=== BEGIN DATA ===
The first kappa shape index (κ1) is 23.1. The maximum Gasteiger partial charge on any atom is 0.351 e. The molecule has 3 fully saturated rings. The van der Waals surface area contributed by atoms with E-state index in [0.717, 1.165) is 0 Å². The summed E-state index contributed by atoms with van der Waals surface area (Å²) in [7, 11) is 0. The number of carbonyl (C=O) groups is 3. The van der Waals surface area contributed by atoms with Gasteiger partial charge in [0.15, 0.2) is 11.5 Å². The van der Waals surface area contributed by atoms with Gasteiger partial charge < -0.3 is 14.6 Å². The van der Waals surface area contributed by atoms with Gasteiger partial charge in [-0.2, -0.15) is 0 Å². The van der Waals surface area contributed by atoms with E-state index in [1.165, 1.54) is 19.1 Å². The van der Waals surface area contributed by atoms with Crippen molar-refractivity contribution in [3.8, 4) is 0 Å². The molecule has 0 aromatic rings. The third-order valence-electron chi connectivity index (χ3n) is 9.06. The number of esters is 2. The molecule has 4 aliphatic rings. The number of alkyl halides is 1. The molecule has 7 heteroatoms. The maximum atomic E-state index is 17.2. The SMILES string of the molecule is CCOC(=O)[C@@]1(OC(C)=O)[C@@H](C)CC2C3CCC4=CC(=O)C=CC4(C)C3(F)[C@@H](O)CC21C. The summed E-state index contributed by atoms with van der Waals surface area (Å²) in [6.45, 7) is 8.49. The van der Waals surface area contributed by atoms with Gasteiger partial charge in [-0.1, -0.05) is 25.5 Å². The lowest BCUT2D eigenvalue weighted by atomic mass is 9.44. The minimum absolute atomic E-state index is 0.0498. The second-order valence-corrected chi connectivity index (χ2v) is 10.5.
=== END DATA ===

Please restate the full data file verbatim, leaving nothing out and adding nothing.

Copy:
The first kappa shape index (κ1) is 23.1. The maximum Gasteiger partial charge on any atom is 0.351 e. The molecule has 3 fully saturated rings. The van der Waals surface area contributed by atoms with E-state index in [0.717, 1.165) is 0 Å². The summed E-state index contributed by atoms with van der Waals surface area (Å²) in [7, 11) is 0. The number of carbonyl (C=O) groups is 3. The van der Waals surface area contributed by atoms with Gasteiger partial charge in [0.15, 0.2) is 11.5 Å². The van der Waals surface area contributed by atoms with Gasteiger partial charge < -0.3 is 14.6 Å². The van der Waals surface area contributed by atoms with Gasteiger partial charge in [-0.2, -0.15) is 0 Å². The van der Waals surface area contributed by atoms with E-state index in [1.165, 1.54) is 19.1 Å². The van der Waals surface area contributed by atoms with Crippen molar-refractivity contribution in [3.8, 4) is 0 Å². The molecule has 0 aromatic rings. The third-order valence-electron chi connectivity index (χ3n) is 9.06. The number of esters is 2. The molecule has 4 aliphatic rings. The number of alkyl halides is 1. The molecule has 7 heteroatoms. The maximum atomic E-state index is 17.2. The SMILES string of the molecule is CCOC(=O)[C@@]1(OC(C)=O)[C@@H](C)CC2C3CCC4=CC(=O)C=CC4(C)C3(F)[C@@H](O)CC21C. The summed E-state index contributed by atoms with van der Waals surface area (Å²) in [6.45, 7) is 8.49. The van der Waals surface area contributed by atoms with Gasteiger partial charge in [-0.1, -0.05) is 25.5 Å². The lowest BCUT2D eigenvalue weighted by atomic mass is 9.44. The minimum absolute atomic E-state index is 0.0498. The second-order valence-corrected chi connectivity index (χ2v) is 10.5.